[Updated 11/20/2020] Toyota Motors Update
Having gained more than 28% since the March 23rd lows, Toyota Motors’ stock (NYSE: TM) has only 5% upside left. TM’s stock has rallied from $111 to $142 off the recent bottom compared to the S&P 500 which moved 60%. The company has seen a steady revenue rise over recent years, and its P/E multiple has risen. We believe the stock, after the recent rally, is close to its near term potential. Our dashboard ’What Factors Drove 15.9% Change In Toyota Motors Stock Between 2018 And Now?’ has the underlying numbers.
Due to the Covid-19 crisis, Toyota Motors, one of the world’s largest automobile companies, has seen its revenues fall by 26% for the first six months of the year compared to the same period in the previous year. In Q2 2021 (ended Sept 2020), Toyota reported earnings of ¥225.21 while total revenues were recorded at ¥6774 billion, down 11% y-o-y. Further, the company reported ¥1290 billion in cash inflows from operating activities for the first six months.
We expect Toyota Motors’ revenues to remain flat at around ¥29,930 billion for FY 2021 (FY ends in March). Further, its net income is likely to fall by 5% y-o-y, decreasing the EPS figure to ¥723.27 for FY 2021. Thereafter, revenues are expected to touch ¥30,542 billion in 2021, mainly driven by recovery across segments after the pandemic subsides. In addition, the EPS figure is likely to improve to ¥743.24, which coupled with the P/E multiple of 21.8x and a yen to dollar exchange rate of $0.01 will lead to Toyota Motors valuation around $150.
[Updated 06/26/2020] Looks Like Toyota Stock Has Reached The End Of The Road After It’s Recent Rally
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Toyota Motors’ stock (NYSE: TM) has bounced back more than 15% since falling to $111 on March 23 to reach its current level of around $126. Notably, this compares to the 36% growth in the S&P 500 over the same period. We believe Toyota now has limited upside potential. The key is the company’s stock is 12% higher compared to the end of FY 2019 (FY ends in March).
Some of this rise of the last two years is helped by the roughly 5% increase seen in Toyota Motors’ revenues from FY 2018 to FY 2020 but offset by the Net Income margin, which fell from 8.5% in 2018 to 6.9% in 2020. The earnings growth, on a per-share basis, was lower -9.8%, slightly offset by share buybacks. Specifically, the company has invested about $12 billion in repurchases from 2018 to 2020, resulting in about 5% lower outstanding shares. While Toyota Motors did have about $39 billion in cash as of the last report, we believe it will likely be challenging for the company to sustain this level of buybacks till the coronavirus pandemic situation gets clear.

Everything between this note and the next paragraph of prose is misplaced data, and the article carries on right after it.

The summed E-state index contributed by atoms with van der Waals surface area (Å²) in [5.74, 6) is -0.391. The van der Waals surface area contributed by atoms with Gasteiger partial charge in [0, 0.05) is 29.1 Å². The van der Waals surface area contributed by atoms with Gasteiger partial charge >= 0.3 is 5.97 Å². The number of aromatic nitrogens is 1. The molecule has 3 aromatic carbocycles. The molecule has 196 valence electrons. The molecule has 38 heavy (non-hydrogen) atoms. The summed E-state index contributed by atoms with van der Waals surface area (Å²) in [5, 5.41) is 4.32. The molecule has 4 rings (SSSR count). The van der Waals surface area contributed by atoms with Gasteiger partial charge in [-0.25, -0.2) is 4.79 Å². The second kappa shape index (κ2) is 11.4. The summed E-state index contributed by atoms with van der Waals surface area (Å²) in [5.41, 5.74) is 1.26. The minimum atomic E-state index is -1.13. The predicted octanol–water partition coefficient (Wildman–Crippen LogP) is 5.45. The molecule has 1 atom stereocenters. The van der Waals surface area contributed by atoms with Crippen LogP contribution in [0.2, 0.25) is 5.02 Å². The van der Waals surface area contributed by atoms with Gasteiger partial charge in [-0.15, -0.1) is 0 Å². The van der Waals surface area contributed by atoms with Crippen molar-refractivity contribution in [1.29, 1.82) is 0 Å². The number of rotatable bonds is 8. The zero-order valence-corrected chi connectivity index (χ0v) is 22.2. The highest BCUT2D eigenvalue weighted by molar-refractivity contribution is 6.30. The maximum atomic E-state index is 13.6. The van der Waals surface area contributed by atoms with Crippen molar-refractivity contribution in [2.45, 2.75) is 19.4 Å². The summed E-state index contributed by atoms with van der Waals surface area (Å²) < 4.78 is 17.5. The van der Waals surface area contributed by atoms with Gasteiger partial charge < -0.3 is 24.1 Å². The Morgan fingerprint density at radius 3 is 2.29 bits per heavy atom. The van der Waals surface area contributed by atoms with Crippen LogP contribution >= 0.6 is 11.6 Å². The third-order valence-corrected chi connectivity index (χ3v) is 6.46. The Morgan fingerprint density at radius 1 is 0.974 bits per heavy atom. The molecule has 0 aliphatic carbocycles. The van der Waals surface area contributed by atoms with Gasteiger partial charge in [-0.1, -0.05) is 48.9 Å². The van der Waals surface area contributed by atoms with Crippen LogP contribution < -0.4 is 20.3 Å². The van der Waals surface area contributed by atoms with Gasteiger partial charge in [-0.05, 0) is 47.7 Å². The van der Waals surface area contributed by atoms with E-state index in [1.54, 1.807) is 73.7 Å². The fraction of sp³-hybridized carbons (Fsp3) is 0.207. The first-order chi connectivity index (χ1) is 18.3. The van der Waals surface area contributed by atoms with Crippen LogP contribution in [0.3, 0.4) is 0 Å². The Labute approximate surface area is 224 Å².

Finally, Toyota’s P/E ratio grew from about 8x at the end of FY 2018 to 9x at the end of FY 2020 and has remained at that level over recent months. Under the current situation, there is a limited upside for Toyota’s multiple when compared to levels seen over recent years.
Effect of Coronavirus
The global spread of coronavirus has led to lockdown in various cities across the globe, which has affected industrial and economic activity. This is likely to affect consumption and consumer spending adversely. More than 35% of Toyota’s total revenue comes from the US region, which is worst impacted by the outbreak. Lower consumer spending and consumption would lead to lower demand for automobiles. These factors are bound to hurt Toyota’s revenues. We believe Toyota’s Q1 2021 results will confirm the trend in revenues as the Americas and Europe will show negative growth. It is also likely to accompany a clearer Q2 as well as FY’21 guidance.
The actual recovery and its timing hinge on the broader containment of the coronavirus spread. Our dashboard Trends In U.S. Covid-19 Cases provides an overview of how the pandemic has been spreading in the U.S. and contrasts with trends in Brazil and Russia. With investors focusing their attention on 2021 results, the valuations become important in finding value.
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Source: Forbes – Money